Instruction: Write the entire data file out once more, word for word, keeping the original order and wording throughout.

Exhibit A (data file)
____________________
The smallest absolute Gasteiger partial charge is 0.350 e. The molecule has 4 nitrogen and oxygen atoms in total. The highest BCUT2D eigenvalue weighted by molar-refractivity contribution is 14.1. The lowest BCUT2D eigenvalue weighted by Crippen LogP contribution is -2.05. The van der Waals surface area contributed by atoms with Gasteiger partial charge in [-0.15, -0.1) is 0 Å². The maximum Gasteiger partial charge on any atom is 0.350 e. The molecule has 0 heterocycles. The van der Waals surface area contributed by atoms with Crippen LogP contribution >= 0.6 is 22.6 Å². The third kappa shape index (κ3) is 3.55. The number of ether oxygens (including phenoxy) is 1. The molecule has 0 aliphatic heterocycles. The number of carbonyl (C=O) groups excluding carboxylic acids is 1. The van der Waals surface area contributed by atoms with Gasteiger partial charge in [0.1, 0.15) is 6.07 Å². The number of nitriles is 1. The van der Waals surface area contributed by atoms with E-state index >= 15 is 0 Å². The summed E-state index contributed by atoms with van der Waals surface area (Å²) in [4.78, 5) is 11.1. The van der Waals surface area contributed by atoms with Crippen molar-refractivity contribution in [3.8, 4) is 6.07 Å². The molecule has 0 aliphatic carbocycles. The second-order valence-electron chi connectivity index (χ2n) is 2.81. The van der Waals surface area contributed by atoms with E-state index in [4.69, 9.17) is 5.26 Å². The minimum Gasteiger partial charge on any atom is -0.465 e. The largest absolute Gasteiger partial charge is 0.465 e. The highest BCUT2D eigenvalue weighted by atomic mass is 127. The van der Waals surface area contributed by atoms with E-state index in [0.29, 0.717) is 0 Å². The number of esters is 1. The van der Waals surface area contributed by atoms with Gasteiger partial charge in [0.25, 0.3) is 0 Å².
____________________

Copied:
The smallest absolute Gasteiger partial charge is 0.350 e. The molecule has 4 nitrogen and oxygen atoms in total. The highest BCUT2D eigenvalue weighted by molar-refractivity contribution is 14.1. The lowest BCUT2D eigenvalue weighted by Crippen LogP contribution is -2.05. The van der Waals surface area contributed by atoms with Gasteiger partial charge in [-0.15, -0.1) is 0 Å². The maximum Gasteiger partial charge on any atom is 0.350 e. The molecule has 0 heterocycles. The van der Waals surface area contributed by atoms with Crippen LogP contribution >= 0.6 is 22.6 Å². The third kappa shape index (κ3) is 3.55. The number of ether oxygens (including phenoxy) is 1. The molecule has 0 aliphatic heterocycles. The number of carbonyl (C=O) groups excluding carboxylic acids is 1. The van der Waals surface area contributed by atoms with Gasteiger partial charge in [0.1, 0.15) is 6.07 Å². The number of nitriles is 1. The van der Waals surface area contributed by atoms with E-state index >= 15 is 0 Å². The summed E-state index contributed by atoms with van der Waals surface area (Å²) in [4.78, 5) is 11.1. The van der Waals surface area contributed by atoms with Crippen molar-refractivity contribution in [3.8, 4) is 6.07 Å². The molecule has 0 aliphatic carbocycles. The second-order valence-electron chi connectivity index (χ2n) is 2.81. The van der Waals surface area contributed by atoms with E-state index in [4.69, 9.17) is 5.26 Å². The minimum Gasteiger partial charge on any atom is -0.465 e. The largest absolute Gasteiger partial charge is 0.465 e. The highest BCUT2D eigenvalue weighted by atomic mass is 127. The van der Waals surface area contributed by atoms with E-state index in [0.29, 0.717) is 0 Å². The number of esters is 1. The van der Waals surface area contributed by atoms with Gasteiger partial charge in [0.25, 0.3) is 0 Å².